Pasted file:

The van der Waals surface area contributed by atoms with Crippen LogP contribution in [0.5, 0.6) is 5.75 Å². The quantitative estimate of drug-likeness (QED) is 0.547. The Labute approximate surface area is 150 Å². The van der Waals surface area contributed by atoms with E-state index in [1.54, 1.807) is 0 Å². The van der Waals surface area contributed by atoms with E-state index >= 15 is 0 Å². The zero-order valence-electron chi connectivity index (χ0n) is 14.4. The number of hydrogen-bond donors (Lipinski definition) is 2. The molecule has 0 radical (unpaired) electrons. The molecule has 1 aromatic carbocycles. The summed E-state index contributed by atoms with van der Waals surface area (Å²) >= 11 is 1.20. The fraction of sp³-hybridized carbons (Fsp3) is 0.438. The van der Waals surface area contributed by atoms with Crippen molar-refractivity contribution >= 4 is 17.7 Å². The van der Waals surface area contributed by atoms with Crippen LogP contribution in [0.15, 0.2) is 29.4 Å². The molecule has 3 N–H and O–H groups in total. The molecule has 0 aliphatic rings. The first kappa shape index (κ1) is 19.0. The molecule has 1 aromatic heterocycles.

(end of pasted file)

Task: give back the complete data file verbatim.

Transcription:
The van der Waals surface area contributed by atoms with Crippen LogP contribution in [0.5, 0.6) is 5.75 Å². The quantitative estimate of drug-likeness (QED) is 0.547. The Labute approximate surface area is 150 Å². The van der Waals surface area contributed by atoms with E-state index in [1.54, 1.807) is 0 Å². The van der Waals surface area contributed by atoms with E-state index >= 15 is 0 Å². The zero-order valence-electron chi connectivity index (χ0n) is 14.4. The number of hydrogen-bond donors (Lipinski definition) is 2. The molecule has 0 radical (unpaired) electrons. The molecule has 1 aromatic carbocycles. The summed E-state index contributed by atoms with van der Waals surface area (Å²) >= 11 is 1.20. The fraction of sp³-hybridized carbons (Fsp3) is 0.438. The van der Waals surface area contributed by atoms with Crippen molar-refractivity contribution >= 4 is 17.7 Å². The van der Waals surface area contributed by atoms with Crippen LogP contribution in [0.15, 0.2) is 29.4 Å². The molecule has 3 N–H and O–H groups in total. The molecule has 0 aliphatic rings. The first kappa shape index (κ1) is 19.0. The molecule has 1 aromatic heterocycles.